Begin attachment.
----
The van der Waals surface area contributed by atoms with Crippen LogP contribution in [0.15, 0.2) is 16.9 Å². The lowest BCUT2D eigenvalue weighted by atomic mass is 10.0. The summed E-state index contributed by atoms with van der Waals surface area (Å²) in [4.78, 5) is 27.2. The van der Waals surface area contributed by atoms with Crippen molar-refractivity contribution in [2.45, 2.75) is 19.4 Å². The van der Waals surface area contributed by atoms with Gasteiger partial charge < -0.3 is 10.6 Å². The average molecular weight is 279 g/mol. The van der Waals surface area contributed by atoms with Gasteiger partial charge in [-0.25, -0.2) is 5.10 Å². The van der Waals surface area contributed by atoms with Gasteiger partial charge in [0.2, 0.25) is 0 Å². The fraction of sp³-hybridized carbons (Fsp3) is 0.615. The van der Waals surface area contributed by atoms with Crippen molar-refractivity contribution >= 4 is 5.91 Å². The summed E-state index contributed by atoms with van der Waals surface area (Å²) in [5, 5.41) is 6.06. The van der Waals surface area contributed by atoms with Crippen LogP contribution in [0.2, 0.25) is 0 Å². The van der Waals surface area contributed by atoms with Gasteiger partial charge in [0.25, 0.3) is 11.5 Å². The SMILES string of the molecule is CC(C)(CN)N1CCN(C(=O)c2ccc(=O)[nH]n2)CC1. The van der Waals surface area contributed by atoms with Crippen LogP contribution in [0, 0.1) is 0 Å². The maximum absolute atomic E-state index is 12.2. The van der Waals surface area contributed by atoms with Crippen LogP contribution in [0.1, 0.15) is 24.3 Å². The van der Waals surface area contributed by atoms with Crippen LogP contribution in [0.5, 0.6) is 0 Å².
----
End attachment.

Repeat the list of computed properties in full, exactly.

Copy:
The van der Waals surface area contributed by atoms with Crippen LogP contribution in [0.15, 0.2) is 16.9 Å². The lowest BCUT2D eigenvalue weighted by atomic mass is 10.0. The summed E-state index contributed by atoms with van der Waals surface area (Å²) in [4.78, 5) is 27.2. The van der Waals surface area contributed by atoms with Crippen molar-refractivity contribution in [2.45, 2.75) is 19.4 Å². The van der Waals surface area contributed by atoms with Gasteiger partial charge < -0.3 is 10.6 Å². The average molecular weight is 279 g/mol. The van der Waals surface area contributed by atoms with Gasteiger partial charge in [-0.25, -0.2) is 5.10 Å². The van der Waals surface area contributed by atoms with Gasteiger partial charge in [0.2, 0.25) is 0 Å². The fraction of sp³-hybridized carbons (Fsp3) is 0.615. The van der Waals surface area contributed by atoms with Crippen molar-refractivity contribution >= 4 is 5.91 Å². The summed E-state index contributed by atoms with van der Waals surface area (Å²) in [5, 5.41) is 6.06. The van der Waals surface area contributed by atoms with Crippen LogP contribution in [0.2, 0.25) is 0 Å². The van der Waals surface area contributed by atoms with Gasteiger partial charge in [0.25, 0.3) is 11.5 Å². The SMILES string of the molecule is CC(C)(CN)N1CCN(C(=O)c2ccc(=O)[nH]n2)CC1. The van der Waals surface area contributed by atoms with Crippen LogP contribution in [0, 0.1) is 0 Å². The maximum absolute atomic E-state index is 12.2. The van der Waals surface area contributed by atoms with Crippen LogP contribution in [0.1, 0.15) is 24.3 Å². The van der Waals surface area contributed by atoms with Crippen LogP contribution in [0.5, 0.6) is 0 Å².